Three different articles in three different publications caught my eye on Monday. Only one is connected to farming in any way but all are very relevant to the sustainability of farming. They all had one common factor; they are all about human performance.
I have been an advocate of farmer’s health and fitness for some time and recently completed a Kellogg rural leadership project on the subject. From this I, along with some keen people, have started a campaign called Fit 4 Farming. Fit 4 Farming is all about ensuring our rural people are physically and mentally able to cope and flourish with life in modern rural New Zealand.
My belief is that the general farming population, rightly or wrongly, is heading away from physical work and more into office/computer work and anything with wheels and a noise. This has multiple cause and effects, on one side farmers will have less stress on their joints so arguably will be more active in older age, they should also have more energy to do more on the farm however the reality is by doing less farmers are at risk of actually becoming less active, eating less healthy and are at risk of cardiovascular disease therefore shortening their lifespan in an industry where we drastically need them to remain. We are so intent to concern ourselves with pay rates and hours worked that we have forgotten how important productive time is including having enough productive rest.
The first of the articles this week that caught my eye was from the Farmers Weekly. A small article titled Fagan honoured. David Fagan is a shearing phenomenon and more should have followed his lead but he was so far ahead of everyone else he became some sort of mythological creature churning out win after win over 35 years of competition. Why was he so good for so long– because he trained, he ran, he got fitter, and he ate like an athlete. How much more productive could New Zealand Primary industry be now if farmers had followed his lead 15-20 years ago.
The second article was in the NZ Herald and it looked at the effects of stress and sleep deprivation on sailors during the Volvo Ocean Race. A race against time-and stress could have and should have been about farmers not yachties. Has the Primary industry has dropped the ball with this one. I do wonder why some of the millions of dollars floating around the industry for R&D has not been corralled into researching the physical requirements of farmers and the effects of stress and sleep deprivation in farming. It makes you wonder how interested the industry really is in improving farmer wellbeing. The first step in making a change is to first measure what needs to change.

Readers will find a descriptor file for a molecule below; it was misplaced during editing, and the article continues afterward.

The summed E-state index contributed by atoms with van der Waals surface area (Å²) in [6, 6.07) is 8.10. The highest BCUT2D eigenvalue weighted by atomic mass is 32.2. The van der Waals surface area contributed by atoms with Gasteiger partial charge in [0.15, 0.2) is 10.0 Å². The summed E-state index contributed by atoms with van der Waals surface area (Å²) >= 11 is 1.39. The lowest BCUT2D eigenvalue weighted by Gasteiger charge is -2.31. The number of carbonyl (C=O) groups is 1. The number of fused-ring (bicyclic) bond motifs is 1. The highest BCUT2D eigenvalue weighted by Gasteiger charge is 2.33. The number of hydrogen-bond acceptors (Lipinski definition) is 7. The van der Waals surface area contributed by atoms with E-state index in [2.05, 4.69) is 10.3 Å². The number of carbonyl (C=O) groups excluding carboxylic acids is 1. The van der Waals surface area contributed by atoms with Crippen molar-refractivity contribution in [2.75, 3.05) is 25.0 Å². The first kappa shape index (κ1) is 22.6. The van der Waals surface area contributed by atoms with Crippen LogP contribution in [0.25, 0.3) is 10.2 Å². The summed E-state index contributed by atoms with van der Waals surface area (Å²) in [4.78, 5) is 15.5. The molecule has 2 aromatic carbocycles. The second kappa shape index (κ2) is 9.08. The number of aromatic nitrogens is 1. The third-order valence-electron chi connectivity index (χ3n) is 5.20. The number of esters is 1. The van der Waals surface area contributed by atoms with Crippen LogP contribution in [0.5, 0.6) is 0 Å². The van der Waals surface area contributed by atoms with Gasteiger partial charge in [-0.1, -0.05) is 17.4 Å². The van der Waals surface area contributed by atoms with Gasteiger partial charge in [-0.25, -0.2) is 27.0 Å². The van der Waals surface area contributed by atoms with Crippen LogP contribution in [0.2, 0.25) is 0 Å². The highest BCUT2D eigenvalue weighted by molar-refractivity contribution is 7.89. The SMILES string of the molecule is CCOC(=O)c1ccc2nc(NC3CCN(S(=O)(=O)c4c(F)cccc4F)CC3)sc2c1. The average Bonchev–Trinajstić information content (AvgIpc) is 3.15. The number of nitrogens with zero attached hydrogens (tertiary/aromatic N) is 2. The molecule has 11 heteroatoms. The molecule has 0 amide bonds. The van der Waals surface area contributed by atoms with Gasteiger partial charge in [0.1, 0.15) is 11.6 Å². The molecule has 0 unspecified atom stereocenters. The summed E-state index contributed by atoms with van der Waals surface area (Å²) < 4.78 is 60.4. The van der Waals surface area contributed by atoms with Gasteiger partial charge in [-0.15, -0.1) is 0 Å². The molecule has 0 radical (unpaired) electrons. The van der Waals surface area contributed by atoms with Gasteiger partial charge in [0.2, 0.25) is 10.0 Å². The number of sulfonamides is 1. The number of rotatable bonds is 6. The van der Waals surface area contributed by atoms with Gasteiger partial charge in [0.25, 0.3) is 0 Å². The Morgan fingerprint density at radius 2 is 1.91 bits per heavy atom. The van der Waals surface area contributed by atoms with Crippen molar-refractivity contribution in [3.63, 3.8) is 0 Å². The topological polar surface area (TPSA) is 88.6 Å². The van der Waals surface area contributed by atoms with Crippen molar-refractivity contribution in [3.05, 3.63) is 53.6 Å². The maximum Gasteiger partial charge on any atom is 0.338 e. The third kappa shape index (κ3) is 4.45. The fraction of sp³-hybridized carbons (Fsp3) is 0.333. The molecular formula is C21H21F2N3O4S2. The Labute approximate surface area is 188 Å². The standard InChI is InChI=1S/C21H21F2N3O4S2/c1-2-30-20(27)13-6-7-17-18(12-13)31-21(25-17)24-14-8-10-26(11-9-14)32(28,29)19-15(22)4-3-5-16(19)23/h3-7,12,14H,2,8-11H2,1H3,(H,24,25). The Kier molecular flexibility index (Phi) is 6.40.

The third and final article was written by a life coach Louise Thompson and features in the herald supplement BITE. Things naturally fit people do differently very simply lists six things that Louise has identified now she is naturally fit. When I read through the six ‘secrets,’ I wondered how many farmers fall into the category of being naturally fit.
- They do it for the feeling of doing it not just the result of doing it. They run because it feels good.
- Exercise is about much more than weight loss.
- They respect their body for what it can do.
- Naturally fit people talk about exercise like it’s a supportive friend
- They fit it into their day no matter what.
- They make it work
Last weekend saw the 2nd running of the Surf 2 Firth bush marathon. This is one tough demanding event, which sucks the life out of the competitors. Not unusually, many finishers remarked they wished they had trained harder. In all my dealings with farmers whether coaching or consulting, no farmer has ever said “I wish I had trained harder for calving” or “I wish I had done more fitness before lambing” however they are quick to mention how much weight they have lost over the peak period. Here is a wake up call – losing excess weight during an endurance event means you will be under performing.
In the lead up to the National fieldays you will be hearing more about Fit 4 Farming and our exciting vision to make New Zealand the fittest farming nation in the world. FMG, Mental Health Foundation, Toyota NZ, CB Norwood and Beef & Lamb NZ have already committed to helping this initiative to ensure it is a success.
So when you are feeling tired during the day have a think about whether you are mentally tired or physically tired. I would say it is the former and if it is take a lead from David Fagan and train your body to stay on top.